On the front page of The Australian this morning, we find this photo of an RAAF [Royal Australian Air Force] jet fighter, illustrating an article with a shock title: RAAF may use 'lethal force' for APEC.
Australians in authority often take themselves a little too seriously, to the point of getting carried away with their self-importance. We saw a striking case of this behavior recently in the conflict between a self-righteous government member and the Indian doctor suspected of abetting terrorists. Today we find a member of the air force, in charge of protecting the airspace over Sydney next week, telling reporters that "any pilots entering the area without a permit ran the risk of being shot down". This excessive kind of cowboy talk, coming from a senior military representative, would be hilarious were it not alarming. The RAAF would do better to go about its assigned business quietly and expertly, with no spectacular but unnecessary buzzing of central Sydney, and no front-page stories in the media.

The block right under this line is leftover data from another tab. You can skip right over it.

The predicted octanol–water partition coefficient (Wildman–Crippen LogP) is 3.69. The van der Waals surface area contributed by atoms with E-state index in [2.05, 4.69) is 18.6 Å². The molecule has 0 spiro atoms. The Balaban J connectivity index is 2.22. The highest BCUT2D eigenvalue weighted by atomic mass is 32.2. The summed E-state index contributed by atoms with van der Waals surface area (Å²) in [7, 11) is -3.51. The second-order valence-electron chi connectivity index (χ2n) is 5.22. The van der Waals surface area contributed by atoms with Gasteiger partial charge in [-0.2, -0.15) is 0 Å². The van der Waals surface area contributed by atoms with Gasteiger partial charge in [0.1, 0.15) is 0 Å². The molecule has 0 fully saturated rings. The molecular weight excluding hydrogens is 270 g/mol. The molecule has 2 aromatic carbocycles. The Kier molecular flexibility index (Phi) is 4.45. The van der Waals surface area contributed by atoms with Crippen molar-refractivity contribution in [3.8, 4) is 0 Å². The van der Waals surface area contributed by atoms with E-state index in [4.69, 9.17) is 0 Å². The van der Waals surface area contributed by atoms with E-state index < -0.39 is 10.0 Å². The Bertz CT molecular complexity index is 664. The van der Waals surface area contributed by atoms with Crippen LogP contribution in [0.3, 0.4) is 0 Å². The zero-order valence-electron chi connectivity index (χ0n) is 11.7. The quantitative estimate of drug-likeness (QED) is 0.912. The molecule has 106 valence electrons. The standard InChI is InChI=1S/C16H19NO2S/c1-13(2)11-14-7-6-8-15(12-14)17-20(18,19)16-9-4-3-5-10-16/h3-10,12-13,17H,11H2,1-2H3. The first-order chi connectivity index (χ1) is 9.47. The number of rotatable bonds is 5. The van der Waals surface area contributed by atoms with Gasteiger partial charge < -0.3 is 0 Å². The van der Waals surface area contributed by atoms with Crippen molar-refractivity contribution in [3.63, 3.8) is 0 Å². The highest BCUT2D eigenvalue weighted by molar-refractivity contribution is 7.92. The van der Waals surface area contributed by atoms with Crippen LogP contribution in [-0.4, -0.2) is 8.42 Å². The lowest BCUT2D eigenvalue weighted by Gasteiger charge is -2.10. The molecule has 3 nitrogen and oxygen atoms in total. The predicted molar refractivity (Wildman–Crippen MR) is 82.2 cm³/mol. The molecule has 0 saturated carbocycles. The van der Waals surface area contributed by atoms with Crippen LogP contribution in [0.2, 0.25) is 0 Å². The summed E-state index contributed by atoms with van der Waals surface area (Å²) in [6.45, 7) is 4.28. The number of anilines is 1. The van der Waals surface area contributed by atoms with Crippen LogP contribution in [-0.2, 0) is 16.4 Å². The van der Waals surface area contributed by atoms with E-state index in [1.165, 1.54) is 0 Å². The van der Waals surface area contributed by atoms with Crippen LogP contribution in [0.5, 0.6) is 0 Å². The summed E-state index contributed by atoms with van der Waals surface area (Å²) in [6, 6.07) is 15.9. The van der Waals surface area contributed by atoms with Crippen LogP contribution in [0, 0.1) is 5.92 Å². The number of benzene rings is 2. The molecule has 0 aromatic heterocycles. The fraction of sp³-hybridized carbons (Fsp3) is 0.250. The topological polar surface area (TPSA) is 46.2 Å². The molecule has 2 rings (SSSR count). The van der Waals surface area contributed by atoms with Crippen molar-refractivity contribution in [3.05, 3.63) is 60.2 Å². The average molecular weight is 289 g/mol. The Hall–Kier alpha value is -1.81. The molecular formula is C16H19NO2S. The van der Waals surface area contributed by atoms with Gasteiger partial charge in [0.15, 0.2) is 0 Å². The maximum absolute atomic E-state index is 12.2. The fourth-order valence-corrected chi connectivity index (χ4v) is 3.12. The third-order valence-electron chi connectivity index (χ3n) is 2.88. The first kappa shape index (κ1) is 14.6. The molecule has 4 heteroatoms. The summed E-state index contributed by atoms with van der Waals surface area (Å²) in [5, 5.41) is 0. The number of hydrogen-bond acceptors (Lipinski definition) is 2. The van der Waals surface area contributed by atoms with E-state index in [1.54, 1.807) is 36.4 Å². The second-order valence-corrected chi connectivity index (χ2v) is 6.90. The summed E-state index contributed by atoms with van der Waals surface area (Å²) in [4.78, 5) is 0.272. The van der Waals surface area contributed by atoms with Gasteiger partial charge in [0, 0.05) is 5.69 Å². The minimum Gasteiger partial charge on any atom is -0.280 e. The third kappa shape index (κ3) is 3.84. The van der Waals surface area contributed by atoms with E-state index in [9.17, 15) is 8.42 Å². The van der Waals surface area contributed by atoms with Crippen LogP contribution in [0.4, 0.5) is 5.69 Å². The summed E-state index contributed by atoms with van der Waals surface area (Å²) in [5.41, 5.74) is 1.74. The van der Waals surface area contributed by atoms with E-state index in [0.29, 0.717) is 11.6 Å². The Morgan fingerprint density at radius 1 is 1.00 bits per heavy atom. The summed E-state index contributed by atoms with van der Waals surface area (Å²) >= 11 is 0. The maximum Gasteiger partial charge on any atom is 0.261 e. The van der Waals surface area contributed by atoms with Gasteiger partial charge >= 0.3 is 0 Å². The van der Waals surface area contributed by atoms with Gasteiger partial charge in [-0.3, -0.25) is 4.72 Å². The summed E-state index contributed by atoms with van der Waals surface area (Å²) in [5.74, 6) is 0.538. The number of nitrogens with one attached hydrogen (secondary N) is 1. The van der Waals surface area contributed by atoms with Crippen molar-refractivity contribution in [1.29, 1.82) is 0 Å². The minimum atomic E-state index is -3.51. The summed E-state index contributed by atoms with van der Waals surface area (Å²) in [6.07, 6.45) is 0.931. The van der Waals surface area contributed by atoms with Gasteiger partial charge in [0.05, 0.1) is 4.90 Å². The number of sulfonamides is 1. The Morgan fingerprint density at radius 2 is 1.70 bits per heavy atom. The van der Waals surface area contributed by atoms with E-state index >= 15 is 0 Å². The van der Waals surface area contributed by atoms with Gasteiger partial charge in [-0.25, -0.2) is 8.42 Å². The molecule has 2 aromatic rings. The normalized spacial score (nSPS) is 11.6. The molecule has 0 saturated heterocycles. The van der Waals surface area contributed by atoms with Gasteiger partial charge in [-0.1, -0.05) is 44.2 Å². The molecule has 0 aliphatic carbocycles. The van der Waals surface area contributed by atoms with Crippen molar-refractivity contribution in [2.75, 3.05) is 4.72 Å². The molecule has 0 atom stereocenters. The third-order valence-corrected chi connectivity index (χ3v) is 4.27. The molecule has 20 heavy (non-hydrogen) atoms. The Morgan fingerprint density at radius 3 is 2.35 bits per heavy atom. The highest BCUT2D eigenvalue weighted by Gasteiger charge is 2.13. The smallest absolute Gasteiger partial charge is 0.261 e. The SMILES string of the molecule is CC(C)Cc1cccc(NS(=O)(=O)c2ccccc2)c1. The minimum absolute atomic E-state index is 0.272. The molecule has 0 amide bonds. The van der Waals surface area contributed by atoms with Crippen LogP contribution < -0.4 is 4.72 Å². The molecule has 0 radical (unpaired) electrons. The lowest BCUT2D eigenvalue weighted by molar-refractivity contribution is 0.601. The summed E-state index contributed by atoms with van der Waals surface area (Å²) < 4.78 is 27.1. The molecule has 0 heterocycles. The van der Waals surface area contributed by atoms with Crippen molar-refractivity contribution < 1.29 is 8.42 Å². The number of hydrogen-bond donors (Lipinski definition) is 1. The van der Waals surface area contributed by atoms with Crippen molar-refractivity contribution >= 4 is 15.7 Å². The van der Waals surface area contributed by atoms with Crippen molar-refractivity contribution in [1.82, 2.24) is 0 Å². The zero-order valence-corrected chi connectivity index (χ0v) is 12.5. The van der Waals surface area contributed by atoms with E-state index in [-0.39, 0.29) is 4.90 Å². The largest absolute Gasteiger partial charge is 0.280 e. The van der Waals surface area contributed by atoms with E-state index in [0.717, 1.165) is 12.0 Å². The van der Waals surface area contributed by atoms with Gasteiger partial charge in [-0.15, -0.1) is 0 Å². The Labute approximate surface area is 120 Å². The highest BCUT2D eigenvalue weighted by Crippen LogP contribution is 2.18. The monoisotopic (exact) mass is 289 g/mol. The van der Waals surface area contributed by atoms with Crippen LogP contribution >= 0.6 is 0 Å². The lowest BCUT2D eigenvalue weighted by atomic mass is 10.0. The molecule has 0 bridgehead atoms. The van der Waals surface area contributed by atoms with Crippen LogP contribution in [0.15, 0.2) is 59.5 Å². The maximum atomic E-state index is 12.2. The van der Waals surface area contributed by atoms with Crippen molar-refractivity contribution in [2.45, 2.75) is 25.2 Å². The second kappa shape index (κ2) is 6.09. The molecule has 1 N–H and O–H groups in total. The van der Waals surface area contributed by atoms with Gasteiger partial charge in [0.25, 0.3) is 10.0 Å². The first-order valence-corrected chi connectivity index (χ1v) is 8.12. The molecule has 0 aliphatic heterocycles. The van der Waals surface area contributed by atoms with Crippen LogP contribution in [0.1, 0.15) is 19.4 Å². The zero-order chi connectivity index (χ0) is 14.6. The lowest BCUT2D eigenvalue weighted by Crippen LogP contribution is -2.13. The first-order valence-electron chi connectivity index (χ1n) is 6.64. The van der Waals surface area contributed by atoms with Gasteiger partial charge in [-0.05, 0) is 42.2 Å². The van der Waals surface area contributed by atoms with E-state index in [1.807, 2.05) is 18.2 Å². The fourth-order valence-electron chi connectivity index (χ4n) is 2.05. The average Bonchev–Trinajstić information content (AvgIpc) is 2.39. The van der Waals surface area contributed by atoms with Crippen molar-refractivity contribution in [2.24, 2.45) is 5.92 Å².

There is indeed a nonnegligible risk that an unfortunate private pilot might be unaware that special airspace regulations are in vigor over the Sydney region during the APEC conference. One can even imagine such-and-such a member of a visiting delegation with a civilian pilot's licence, who decides to rent a small aircraft and spend an afternoon with his wife, taking aerial shots of the Blue Mountains, while naively ignorant of the fact that a so-called "lethal force" is operating in the nearby skies. Imagine the huge diplomatic incident that would ensue if rescuers were to find that the wreckage of a small aircraft, blasted out of the skies by an RAAF fighter, contained the charred remains of a junior cabinet member, say, of Brunei, Peru or New Zealand.